Wednesday, May 31, 2023

May & Spring 2023

Month of May blog header with pomegranate flowers, breakfast, and street scene
• Pomegranate flowers in Los Angeles
• Al fresco breakfast in Big Bear
• Big Bear neighbor's yard d├ęcor, "Street Scene"

March Highlights

April Overview

City Paradise / Urban Wilderness May 2023

Festical of Homiletics banner
• My church sprung for my virtual registration for this year's Festival of Homiletics! "Preaching Hope to a Weary World" was this year's theme. Amazingly – except for concluding worship – virtual was more than okay. Other than opening and closing worship, participants had to choose between venues, which in the end also wasn't so bad because one of the best features is we have digital access to everything for the next year, so I'll pick up what I missed and revisit a couple of others.
Big Bear lilacs and Trees
Big Bear Trees
• For the long Memorial Day weekend, Roxy and I went to Big Bear again!
May Fest entry way flowers
• May Fest / Mai Fest on Sunday afternoon didn't have as many vendors and activities as I'd hoped, but you never know unless you check something out. These flowers were part the entryway display.

• No illustrations of the perfectly presented, mostly red white and blue, Sunday Night Fireworks because I decided to concentrate on enjoying them instead of picturing them.
Memorial Day Service
• My hosts and I attended the Monday Memorial Service and enjoyed a patriotic holiday lunch afterwards.
Alpine Zoo Sign and tree
• Monday afternoon featured the Big Bear Alpine Zoo, Saving Wildlife Since 1969. No critter pics, because all the animals were safely behind glass or screens.
Big Bear Trees
• Another pair of verdant scenes out of a couple dozen.
Living Local 2023
California Golden Poppies

Friday, May 26, 2023

Five Minute Friday :: Owe

Five Minute Friday Owe Love
Five Minute Friday :: Owe Linkup

Romans 13:8,10 Owe no one anything else except to love one another,
for anyone who loves another has fulfilled the law.
Love does no evil to a neighbor;
therefore love fulfills the law.

The apostle Paul insists we owe, we "ought" the love of Christ to every one another. He compares love for others to a debt, an ought that we owe them.

Whether we can do it on traditional times of Saturday or Sunday, or if our schedule requires we find another day or extended time during the week, keeping sabbath helps us experience life as gift and not as a chore, however pleasing some employment actually may be at times. We all know the human necessity of working at something and contributing to the greater good so we can earn our keep by getting legal tender in return or possibly receiving "in kind" food or shelter. And honestly, many times that exchange feels very good. It stokes our sense of well-being and worthiness. It *even* sets an example to imitate.

The Ten Words of the Sinai Covenant line out how to love one another, clarify ways our lives together don't start as sweet heartfelt emotion, but as caring concern for each other. Love that insists everyone receives the justice of food, shelter, and consistent connection with community. Love that appropriately calls out violations of another's rights and dignity. Jesus of Nazareth summed it up with love God, neighbor, and self.

When we love our neighbor as God loves us, they begin to know existence as graced rather than as a tough to navigate chore. Do we owe them? Yes. Do they owe us? Yes. Love fulfills the law. Love is all in all.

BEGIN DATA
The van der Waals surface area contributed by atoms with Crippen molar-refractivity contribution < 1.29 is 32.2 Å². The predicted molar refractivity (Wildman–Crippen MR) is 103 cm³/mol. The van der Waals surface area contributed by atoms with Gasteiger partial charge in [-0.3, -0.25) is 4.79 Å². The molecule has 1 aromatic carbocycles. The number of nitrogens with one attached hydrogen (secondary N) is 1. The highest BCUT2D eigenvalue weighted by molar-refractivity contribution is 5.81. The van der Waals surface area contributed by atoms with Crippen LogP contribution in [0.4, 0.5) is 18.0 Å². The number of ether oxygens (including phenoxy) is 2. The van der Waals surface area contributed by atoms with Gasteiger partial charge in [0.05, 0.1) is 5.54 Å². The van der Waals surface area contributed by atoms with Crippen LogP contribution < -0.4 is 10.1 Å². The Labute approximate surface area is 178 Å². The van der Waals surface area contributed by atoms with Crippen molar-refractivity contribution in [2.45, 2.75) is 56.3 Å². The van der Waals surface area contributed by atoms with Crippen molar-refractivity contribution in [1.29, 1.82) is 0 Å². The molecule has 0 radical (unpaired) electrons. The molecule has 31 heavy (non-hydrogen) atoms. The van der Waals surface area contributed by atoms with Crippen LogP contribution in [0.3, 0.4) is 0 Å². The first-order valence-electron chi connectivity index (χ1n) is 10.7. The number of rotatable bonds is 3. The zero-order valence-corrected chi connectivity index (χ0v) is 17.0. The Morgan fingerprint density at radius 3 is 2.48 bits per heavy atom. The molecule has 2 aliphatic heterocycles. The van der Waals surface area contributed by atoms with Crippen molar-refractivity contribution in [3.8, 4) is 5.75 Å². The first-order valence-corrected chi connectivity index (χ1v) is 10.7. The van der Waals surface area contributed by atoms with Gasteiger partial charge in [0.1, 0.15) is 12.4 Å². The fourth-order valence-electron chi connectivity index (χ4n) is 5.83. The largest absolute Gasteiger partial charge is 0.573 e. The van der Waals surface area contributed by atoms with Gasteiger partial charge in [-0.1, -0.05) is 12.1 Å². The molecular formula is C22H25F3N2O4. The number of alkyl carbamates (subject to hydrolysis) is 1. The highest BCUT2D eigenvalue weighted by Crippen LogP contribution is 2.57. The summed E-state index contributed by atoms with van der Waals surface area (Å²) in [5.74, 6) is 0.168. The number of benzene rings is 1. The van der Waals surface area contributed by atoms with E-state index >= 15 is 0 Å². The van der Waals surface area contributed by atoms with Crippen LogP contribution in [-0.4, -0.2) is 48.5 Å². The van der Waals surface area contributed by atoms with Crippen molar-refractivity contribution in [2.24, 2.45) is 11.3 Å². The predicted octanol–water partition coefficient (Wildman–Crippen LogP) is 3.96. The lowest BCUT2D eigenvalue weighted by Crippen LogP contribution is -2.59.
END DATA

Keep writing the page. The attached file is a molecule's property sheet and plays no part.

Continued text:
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Friday, May 19, 2023

Five Minute Friday :: Chapter

books on shelves with chapters
Five Minute Friday :: Chapter Linkup


Thanks to my church springing for the registration, this past week I had the amazing privilege of virtually attending Festival of Homiletics 2023; Preaching Hope for a Weary World was this year's theme. Despite all those years of all those zoom and other distance meetings, I was surprised that being there online was quite satisfying. I'd compare it to something like no-fat salad dressing—did you know Kraft Raspberry Vinaigrette Fat Free is surprisingly good? I don't know that any ultra-low fat anything quite approaches a high calorie counterpart, but the good ones are more than adequate because you save so many calories. Sermons, lectures, short worship services at the preaching conference all came through just fine. However, closing worship via electronic screen and sound was so not enough.

Preacher for concluding worship Barbara Lundblad doesn't have her own website, though you can find her on Day1, Working Preacher, Amazon and other places. It was the last event of the 4-day conference, but… it wasn't over. It's not over. There's more! She pointed out how John 20:30 sounds like The End as it announces, "Now Jesus did many other signs in the presence of his disciples that are not written in this book," but it's not over because you turn the page and there's a chapter 21 that starts: "After these things…" Although 21 turns out to be the real last chapter of John in our bibles, according to verse 25, "there are also many other things that Jesus did; if every one of them were written down, I suppose that the world itself could not contain the books that would be written." So the last part of the last-written gospel account reminds us our lives are open ended as we travel with Jesus.

Chapters and Seasons

Our host Kate wrote about her daughter finishing high school; an occasion or event like graduation clearly ends a chapter, but everyone expects several more interesting and probably complicated ones will follow. Although any chapter unfolds alongside other chapters in the life of an individual, family, or community, as months and years go by, parallel chapters eventually will end, others open. I don't know how many times I've written about each of us having recognizable seasons that are similar to meteorological and astronomical ones. Sometimes we cycle through them like the planet does; sometimes we never experience a particular season again.